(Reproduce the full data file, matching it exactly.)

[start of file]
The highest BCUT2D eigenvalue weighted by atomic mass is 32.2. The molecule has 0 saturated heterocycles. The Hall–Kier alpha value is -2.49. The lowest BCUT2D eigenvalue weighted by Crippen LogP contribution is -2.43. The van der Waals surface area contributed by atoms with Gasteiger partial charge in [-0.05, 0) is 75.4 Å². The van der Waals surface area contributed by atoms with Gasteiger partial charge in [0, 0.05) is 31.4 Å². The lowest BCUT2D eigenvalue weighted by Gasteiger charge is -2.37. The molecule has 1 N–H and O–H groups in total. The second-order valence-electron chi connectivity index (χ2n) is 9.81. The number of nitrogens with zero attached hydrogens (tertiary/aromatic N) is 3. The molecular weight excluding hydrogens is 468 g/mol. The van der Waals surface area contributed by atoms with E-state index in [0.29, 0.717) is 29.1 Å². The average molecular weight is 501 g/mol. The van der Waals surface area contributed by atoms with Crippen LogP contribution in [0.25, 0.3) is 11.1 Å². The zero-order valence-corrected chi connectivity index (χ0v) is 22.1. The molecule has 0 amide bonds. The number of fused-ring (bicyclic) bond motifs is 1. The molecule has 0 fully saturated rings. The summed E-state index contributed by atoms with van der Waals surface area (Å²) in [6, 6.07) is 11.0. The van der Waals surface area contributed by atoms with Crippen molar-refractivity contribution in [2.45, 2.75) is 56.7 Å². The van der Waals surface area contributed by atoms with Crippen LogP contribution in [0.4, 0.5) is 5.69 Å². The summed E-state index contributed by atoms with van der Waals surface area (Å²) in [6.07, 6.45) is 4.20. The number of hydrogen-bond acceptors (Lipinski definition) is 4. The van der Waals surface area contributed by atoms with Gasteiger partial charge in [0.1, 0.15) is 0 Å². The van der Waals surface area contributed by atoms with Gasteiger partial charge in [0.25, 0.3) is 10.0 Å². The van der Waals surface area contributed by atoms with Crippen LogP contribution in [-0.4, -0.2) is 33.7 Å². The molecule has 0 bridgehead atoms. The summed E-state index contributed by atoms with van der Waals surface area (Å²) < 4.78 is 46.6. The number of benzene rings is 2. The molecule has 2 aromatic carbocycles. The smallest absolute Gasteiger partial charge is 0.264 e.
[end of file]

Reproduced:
The highest BCUT2D eigenvalue weighted by atomic mass is 32.2. The molecule has 0 saturated heterocycles. The Hall–Kier alpha value is -2.49. The lowest BCUT2D eigenvalue weighted by Crippen LogP contribution is -2.43. The van der Waals surface area contributed by atoms with Gasteiger partial charge in [-0.05, 0) is 75.4 Å². The van der Waals surface area contributed by atoms with Gasteiger partial charge in [0, 0.05) is 31.4 Å². The lowest BCUT2D eigenvalue weighted by Gasteiger charge is -2.37. The molecule has 1 N–H and O–H groups in total. The second-order valence-electron chi connectivity index (χ2n) is 9.81. The number of nitrogens with zero attached hydrogens (tertiary/aromatic N) is 3. The molecular weight excluding hydrogens is 468 g/mol. The van der Waals surface area contributed by atoms with E-state index in [0.29, 0.717) is 29.1 Å². The average molecular weight is 501 g/mol. The van der Waals surface area contributed by atoms with Crippen LogP contribution in [0.25, 0.3) is 11.1 Å². The zero-order valence-corrected chi connectivity index (χ0v) is 22.1. The molecule has 0 amide bonds. The number of fused-ring (bicyclic) bond motifs is 1. The molecule has 0 fully saturated rings. The summed E-state index contributed by atoms with van der Waals surface area (Å²) in [6, 6.07) is 11.0. The van der Waals surface area contributed by atoms with Crippen molar-refractivity contribution in [2.45, 2.75) is 56.7 Å². The van der Waals surface area contributed by atoms with Crippen LogP contribution in [0.4, 0.5) is 5.69 Å². The summed E-state index contributed by atoms with van der Waals surface area (Å²) in [6.07, 6.45) is 4.20. The number of hydrogen-bond acceptors (Lipinski definition) is 4. The van der Waals surface area contributed by atoms with Gasteiger partial charge in [0.1, 0.15) is 0 Å². The van der Waals surface area contributed by atoms with Gasteiger partial charge in [0.25, 0.3) is 10.0 Å². The van der Waals surface area contributed by atoms with Crippen LogP contribution in [-0.4, -0.2) is 33.7 Å². The molecule has 0 bridgehead atoms. The summed E-state index contributed by atoms with van der Waals surface area (Å²) < 4.78 is 46.6. The number of benzene rings is 2. The molecule has 2 aromatic carbocycles. The smallest absolute Gasteiger partial charge is 0.264 e.